Maybe it's the fresh salty air, maybe it's the cool breeze between your knees, maybe it's the sunshine on your shrimp scampi, but one thing's for sure: Everything tastes better on a deck, in a courtyard, or out on the patio. Luckily, Seattle has plenty of outdoor eateries.
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For people watching—or for pretending to be European or at least on the East Coast—sidewalk dining can't be beat. Our favorites are 35th Street Bistro (709 N. 35th St., 206-547-9850, www.35bistro.com) in Fremont; Bleu Bistro (202 Broadway Ave. E., 206-329-3087) on Capitol Hill; and Cyclops (2421 First Ave., 206-441-1677, www.cyclopsseattle.com), Le Pichet (1933 First Ave., 206-256-1499, www.lepichetseattle.com), and Nijo (83 Spring St., 206-340-8880) in the downtown area.
If car horns and dog-walking passersby don't do it for you, this city has some great secluded garden patios as well. With its vines and rustic furniture, the walled-in patio at Marjorie (2331 Second Ave., 206-441-9842, www.trenchtownrocks.com) feels far away from the Belltown crowds even though it's just slightly set back from the sidewalk. Out in Ballard at Madame K's (5327 Ballard Ave. N.W., 206-783-9710) or in Georgetown at Smarty Pants (6017 Airport Way S., 206-762-4777, www.smartypantsseattle.com), the industrial landscape—as glimpsed through gaps in the fencing and around tree limbs—lends an air of urban renewal. Similarly, the patio at 22 Doors (405 15th Ave. E., 206-324-6406, www.twentytwodoors.com) on the Hill splits the difference between city cool and quiet remove. The deck at the Pink Door (1919 Post Alley, 206-443-3241, www.thepinkdoor.net) keeps you in the Market but away from the hustle.
To some, the great outdoors is synonymous with sports. If you want to eat, drink, and keep score all at the same time, try bowling and billiards at Garage (1130 Broadway Ave., 206-322-2296, www.garagebilliards.com) and Ping-Pong at the Roanoke Park Place Tavern (2409 10th Ave. E., 206-324-5882), or go to Filiberto's Italian Restaurant (14401 Des Moines Memorial Dr., Burien, 206-248-1944) for bocce ball. That's right: bocce ball.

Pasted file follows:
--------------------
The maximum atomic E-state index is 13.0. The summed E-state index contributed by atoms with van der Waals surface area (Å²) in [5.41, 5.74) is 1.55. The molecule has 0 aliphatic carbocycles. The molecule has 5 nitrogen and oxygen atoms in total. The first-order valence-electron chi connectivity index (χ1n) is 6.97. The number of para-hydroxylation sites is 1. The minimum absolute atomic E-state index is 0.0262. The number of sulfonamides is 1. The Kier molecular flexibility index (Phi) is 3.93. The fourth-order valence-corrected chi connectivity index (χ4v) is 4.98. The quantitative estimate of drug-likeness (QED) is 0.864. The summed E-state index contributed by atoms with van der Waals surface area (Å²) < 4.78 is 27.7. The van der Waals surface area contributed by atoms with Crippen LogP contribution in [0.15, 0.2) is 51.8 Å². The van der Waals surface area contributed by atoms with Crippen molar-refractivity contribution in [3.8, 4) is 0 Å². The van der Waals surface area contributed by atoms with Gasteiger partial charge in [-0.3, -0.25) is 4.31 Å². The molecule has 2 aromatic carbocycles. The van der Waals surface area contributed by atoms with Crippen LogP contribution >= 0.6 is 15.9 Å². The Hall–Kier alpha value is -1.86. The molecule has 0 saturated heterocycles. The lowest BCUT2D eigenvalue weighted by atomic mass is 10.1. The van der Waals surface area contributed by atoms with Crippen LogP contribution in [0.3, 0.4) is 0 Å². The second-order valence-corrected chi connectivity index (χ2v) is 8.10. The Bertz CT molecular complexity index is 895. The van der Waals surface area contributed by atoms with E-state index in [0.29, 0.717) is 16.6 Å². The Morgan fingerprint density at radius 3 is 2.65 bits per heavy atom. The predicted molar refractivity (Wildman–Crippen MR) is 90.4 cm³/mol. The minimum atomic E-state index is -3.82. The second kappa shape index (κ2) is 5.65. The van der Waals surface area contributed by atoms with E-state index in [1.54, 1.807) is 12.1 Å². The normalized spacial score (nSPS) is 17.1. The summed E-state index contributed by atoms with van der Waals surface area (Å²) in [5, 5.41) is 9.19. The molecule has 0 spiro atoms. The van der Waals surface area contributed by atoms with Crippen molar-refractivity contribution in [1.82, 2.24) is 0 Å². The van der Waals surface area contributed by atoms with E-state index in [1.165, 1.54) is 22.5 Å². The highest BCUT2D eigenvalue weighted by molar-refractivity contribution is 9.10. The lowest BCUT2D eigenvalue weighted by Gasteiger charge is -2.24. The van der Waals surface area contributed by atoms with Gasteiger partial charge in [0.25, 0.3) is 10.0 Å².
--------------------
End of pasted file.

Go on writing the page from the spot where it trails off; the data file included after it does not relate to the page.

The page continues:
On the Eastside, the deck at Issaquah's Iris Grill (317 N.W. Gilman Blvd., Issaquah, 425-557-7899, www.theirisgrill.com) puts you in the heart of Gilman Village, while the Yarrow Bay Grill and the adjoining Beach Cafe (1270 Carillon Point, Kirkland, 425-889-9052, www.ybgrill.com) set you down lakeside in Kirkland.
Of course, the quintessential Seattle outdoor dining experience requires saltwater. If arriving by boat, Palisade (at Elliott Bay Marina, 2601 W. Marina Pl., 206-285-1000, www.r-u-i.com/pli) and Anthony's Bell Street Diner at Pier 66 (2201 Alaskan Way, 206-448-6688, www.anthonys.com) give new meaning to the notion of a drive-in. Landlubbers who prefer terra firma and really only want to look at the water could do worse than Ray's Boathouse and Cafe (6049 Seaview Ave. N.W., 206-789-3770, www.rays.com), Ponti Seafood Grill (3014 Third Ave. N., 206- 284-3000, www.pontigrill.com), or Salty's on Alki (1936 Harbor Ave. S.W., 206-937-1600, www.saltys.com). For a cheaper chair in front of more or less the same view on offer at Salty's, try Alki Crab and Fish Company (1660 Harbor Ave. S.W., 206-938-0975), where the oysters come on no-nonsense plastic cafeteria trays but are no less divine.